A committee of the U.S. Roman Catholic bishops has advised pastors not to use a traditional Easter week chant that long has been considered offensive to Jews.

Jewish leaders hailed the recommendation as a significant contribution to Jewish-Christian relations.

The secretariat of the bishops' committee on liturgy, headed by Archbishop John Quinn of Oklahoma City, said studies are under way in hope of revising the controversial text.

Until the revision is available, the secretariat said it "strongly encourages" Catholic parishes to avoid using the part of the Holy Week services called the "Reproaches," and to substitute optional hymns.

It's a welcome concrete action translating declared church principle into tangible reality," commented Rabbi Marc H. Tanenbaum, interreligious affairs director of the American Jewish Committee.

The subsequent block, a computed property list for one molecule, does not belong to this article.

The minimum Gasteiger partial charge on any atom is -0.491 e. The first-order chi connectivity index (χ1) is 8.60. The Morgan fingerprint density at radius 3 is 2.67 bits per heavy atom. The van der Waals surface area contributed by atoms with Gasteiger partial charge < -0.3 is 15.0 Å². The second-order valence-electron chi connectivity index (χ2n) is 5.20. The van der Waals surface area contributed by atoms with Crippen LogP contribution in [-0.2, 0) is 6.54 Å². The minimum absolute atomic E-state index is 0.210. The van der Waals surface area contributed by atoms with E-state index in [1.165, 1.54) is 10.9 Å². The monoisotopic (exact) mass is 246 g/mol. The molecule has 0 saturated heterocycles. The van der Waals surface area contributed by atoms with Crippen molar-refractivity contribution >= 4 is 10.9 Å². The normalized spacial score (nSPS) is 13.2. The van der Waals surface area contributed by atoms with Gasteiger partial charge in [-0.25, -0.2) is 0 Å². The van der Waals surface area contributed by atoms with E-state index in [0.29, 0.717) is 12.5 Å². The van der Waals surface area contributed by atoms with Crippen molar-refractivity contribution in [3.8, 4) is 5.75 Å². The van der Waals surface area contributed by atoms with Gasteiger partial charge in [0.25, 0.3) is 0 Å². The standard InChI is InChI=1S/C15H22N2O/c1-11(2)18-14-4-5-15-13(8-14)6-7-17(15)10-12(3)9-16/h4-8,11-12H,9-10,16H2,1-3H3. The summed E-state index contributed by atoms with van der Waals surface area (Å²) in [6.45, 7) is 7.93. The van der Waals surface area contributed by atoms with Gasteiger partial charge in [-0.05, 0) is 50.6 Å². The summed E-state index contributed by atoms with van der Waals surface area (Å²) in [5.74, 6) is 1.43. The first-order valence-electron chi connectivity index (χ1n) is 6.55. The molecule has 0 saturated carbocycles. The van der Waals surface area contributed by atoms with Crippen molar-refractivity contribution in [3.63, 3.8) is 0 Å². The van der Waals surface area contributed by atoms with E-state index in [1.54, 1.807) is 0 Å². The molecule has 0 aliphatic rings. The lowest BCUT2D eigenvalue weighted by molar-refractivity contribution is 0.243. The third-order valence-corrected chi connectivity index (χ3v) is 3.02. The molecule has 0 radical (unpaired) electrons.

He said the "Reproaches" imply a "hostile and insulting" view of the Jewish people, conveying the notion of collective Jewish responsibility for the crucifixion of Jesus - a notion specifically repudiated by most major churches, including Roman Catholics.

The Episocpal Church, as its convention last fall, eliminated the "Reproaches" from its newly approved Book of Common Prayer, after numerous delegates cited the anti-Jewish connotations of the material.

The Roman Catholic secretariat, in recommending that parishes omit the chant from its usual place in Holy Week services, also noted that the material has been seen as directed at Jews, and added, "The church certainly does not intend to foster such an interpretation in its liturgy."

Basis of the church advisory against the "Reproaches" goes back to the declaration of the Second Vatican Council in 1965, condemning anti-Semitism, rejecting the Medieval notion of Jewish "decide" (God-killing), and emphasizing Christianity's ties to Judaism and roots in it.

Subsequently, the Vatican issued guidelines in 1975 to foster cooperative relations with Judaism and to guard against negative liturgical referrences to that kindred faith.